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<< The Weekly Focal Point

The Weekly Focal Point - May 5, 2016

  • 2016 May 05
  • COMMENTS

Forgetting God

The Bible often speaks of God’s people “forgetting God.” It would seem impossible that those who are called by God’s name would “forget God,” but that is the tragic reality attested to throughout biblical history. Even when God’s people continue to gather in his name and sing worship songs, the sad possibility is that they (or we) can be forgetting God (Dt.6:12; Ps.78:11; Mt.15:8; Am.5:21). Forgetting God does not mean that we are unable to recall certain facts about God, but rather that he is no longer at the forefront of our minds and at the top of our priorities. Other things can so easily clutter our time and capture our attention until our worship, thanksgiving and dependence on God are all but an afterthought. To make sure that we are not going through the motions of meeting together and mouthing Christian lyrics, we must make sure that our days between meetings are focused on our Creator and Redeemer. We must always find prompts for thanksgiving. We must continually read and ponder the statements of Scripture. We must make sure that our brains and hearts are always engaged whenever we recite biblical words or utter Christian lyrics. Perpetually bringing our thoughts back to our God may require our vigilance (Ps.103:1-5), but it is never a drudgery. Our minds, hearts and lives were made for him. Nothing is truly more satisfying or sustaining than centering our attention and affections on our generous and loving King.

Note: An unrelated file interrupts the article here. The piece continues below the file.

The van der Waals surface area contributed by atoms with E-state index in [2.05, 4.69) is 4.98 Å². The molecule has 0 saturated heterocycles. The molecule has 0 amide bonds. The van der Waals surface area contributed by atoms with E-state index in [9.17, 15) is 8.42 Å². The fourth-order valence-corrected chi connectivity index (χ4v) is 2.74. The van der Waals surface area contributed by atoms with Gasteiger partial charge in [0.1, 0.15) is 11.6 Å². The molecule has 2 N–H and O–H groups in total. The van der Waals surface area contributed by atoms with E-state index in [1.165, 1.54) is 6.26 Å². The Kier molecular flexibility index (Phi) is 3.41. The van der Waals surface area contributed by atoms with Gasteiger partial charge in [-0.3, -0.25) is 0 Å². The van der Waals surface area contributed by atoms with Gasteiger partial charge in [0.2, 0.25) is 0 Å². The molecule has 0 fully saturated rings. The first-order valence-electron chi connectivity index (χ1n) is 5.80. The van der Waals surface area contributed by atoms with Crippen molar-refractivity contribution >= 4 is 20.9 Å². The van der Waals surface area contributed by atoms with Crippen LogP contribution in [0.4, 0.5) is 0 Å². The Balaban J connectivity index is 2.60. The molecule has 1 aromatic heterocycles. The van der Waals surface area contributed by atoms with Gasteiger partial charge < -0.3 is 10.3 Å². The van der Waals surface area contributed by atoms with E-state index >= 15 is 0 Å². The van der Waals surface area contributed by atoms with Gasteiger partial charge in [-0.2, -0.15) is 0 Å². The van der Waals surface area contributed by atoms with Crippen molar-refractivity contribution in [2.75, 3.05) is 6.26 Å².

-- Pastor Mike

  MAY OFFER

Mayoffer
Few concepts are more basic to Christianity-or more important to a Christian's personal and spiritual well-being-than forgiveness. Yet in an age in which it has become fashionable to "forgive yourself" rather than to forgive others, can our modern ways of understanding guilt, blame, mercy, and justice be reconciled with Jesus' teaching?
 

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